5 reasons to buy 7 Days to Die on console

UPDATE: I’ve added ‘on console’ to the title, to clarify that both the slight negative press mentioned below, and this article in general, is speaking of 7 Days to Die on the Xbox One and PS4.

7 Days to Die has been getting a lot of heat recently. For a game that’s been out for almost three years, it’s had most of its negative press in the last three days. But that’s what you get for taking a game that’s not quite finished on PC, and porting it to console. Console gamers are far less forgiving. That being said, as a console gamer, I’m rather enjoying it. It’s not a game for casuals, that’s for sure. But if you can persevere for the first two or three hours, it’s more than worth the effort.

Here are five reasons to give 7 Days a go.

1) Building

If there’s one word that gets thrown around with 7 Days (other than zombies) it’s Minecraft. Whilst the game doesn’t look like Minecraft, it does have a Minecraft feel to it at times. No more so than when building structures. The game works off of a blocks basis, so all structures are built with blocks of different materials. You can build some really impressive structures, and it’s incredibly easy too. Having played games like ARK, which rely on a snap-style building mechanism, 7 Day’s simplicity really does it a lot of favours. Upgrading those blocks, with different materials, is simple too. Just hold LT with your tool equipped and you’ll re-inforce wooded blocks with metal plates, for instance.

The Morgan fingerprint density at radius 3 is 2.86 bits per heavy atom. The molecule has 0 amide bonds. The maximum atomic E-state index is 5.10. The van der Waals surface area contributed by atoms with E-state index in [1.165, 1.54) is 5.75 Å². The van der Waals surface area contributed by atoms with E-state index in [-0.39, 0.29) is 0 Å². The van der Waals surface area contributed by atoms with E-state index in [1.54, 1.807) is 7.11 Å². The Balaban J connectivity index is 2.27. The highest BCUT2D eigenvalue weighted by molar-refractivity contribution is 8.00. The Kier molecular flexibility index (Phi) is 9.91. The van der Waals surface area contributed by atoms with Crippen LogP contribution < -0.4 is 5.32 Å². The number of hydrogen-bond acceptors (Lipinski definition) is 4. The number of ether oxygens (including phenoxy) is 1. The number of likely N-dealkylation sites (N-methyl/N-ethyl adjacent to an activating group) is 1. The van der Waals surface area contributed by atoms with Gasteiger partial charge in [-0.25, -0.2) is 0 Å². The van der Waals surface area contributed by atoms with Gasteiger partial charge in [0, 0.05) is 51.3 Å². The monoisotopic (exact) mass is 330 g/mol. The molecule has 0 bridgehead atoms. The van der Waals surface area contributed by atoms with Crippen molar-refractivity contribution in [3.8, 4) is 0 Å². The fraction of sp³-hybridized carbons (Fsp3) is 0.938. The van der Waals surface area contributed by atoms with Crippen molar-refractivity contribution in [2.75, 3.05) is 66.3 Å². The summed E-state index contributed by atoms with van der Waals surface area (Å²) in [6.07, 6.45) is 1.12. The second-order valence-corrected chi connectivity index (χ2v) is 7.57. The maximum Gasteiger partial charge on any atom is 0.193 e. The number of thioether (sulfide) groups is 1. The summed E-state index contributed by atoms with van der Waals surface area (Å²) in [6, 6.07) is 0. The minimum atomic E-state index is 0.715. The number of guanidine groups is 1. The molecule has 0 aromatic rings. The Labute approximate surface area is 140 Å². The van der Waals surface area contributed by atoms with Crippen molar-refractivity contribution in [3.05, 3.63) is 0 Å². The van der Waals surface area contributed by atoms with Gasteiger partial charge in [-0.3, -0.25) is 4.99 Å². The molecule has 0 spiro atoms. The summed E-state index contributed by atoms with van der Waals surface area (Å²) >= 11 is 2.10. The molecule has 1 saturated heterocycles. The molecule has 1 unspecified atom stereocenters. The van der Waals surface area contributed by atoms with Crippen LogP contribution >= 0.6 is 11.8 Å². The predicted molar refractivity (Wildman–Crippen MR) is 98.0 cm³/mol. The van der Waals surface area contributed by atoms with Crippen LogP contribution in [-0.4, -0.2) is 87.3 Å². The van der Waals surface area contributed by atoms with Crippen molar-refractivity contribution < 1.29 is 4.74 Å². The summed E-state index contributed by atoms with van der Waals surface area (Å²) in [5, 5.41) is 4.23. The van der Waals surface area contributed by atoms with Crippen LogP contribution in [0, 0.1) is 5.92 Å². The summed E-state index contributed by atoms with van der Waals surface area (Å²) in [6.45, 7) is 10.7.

2) Multiplayer

The single-player is good. But once you’ve got past the novelty of it all, I’d imagine that it’ll get a tad lonely. That’s why the game really shines in multiplayer. By hosting a multiplayer world, your friends can come and join the fun. They can help you gather resources, clear buildings of zombies, or build an epic base. The great thing about the single-player worlds, though, is that you can have jump in, jump out split-screen co-op. So even when you’re on your own, you have the chance for some classic multiplayer fun.

3) Character development

As you play the game, your character will earn XP through various tasks. From crafting to bludgeoning the undead with melee weapons, it all contributes to your level in those categories. You’ll also increase in overall level, which will then give you skill points to spend. You can put single skill points into your basic traits, like athleticism, crafting, resource gathering. Or you can spend more points on better traits, like needing to eat food or drink water less frequently. Whilst the game would benefit from some character creation (IMO), the character skins are fairly decent and the various different clothing options give you a lot of freedom in-game.

4) Scale

The map is massive. And I mean gigantic. I’ve played for around 8 hours so far, and I’ve probably explored 1/100,000th of the map. I’ve still not found one of the major cities, and have visited just a handful of the biomes. It’s a gigantic playground. Granted, it’s a playground filled with zombies looking for their next meal – but a playground nonetheless.

5) The seventh day

All of this builds toward the seventh day. Every seven days, a gigantic horde (consisting of around 40ish zombies) will roam through the area where the player is. Apparently, the largest comes in the day, with a smaller horde at night. If engaged, the horde will produce lots of different loot – from ammo to weapons to schematics. But engaging them is only for the brave, and the well prepared. So use your six days to good effect! I’ve not yet reached day seven, but I’m close… wish me luck.

Are you playing 7 Days to Die? Let me know in the comments below!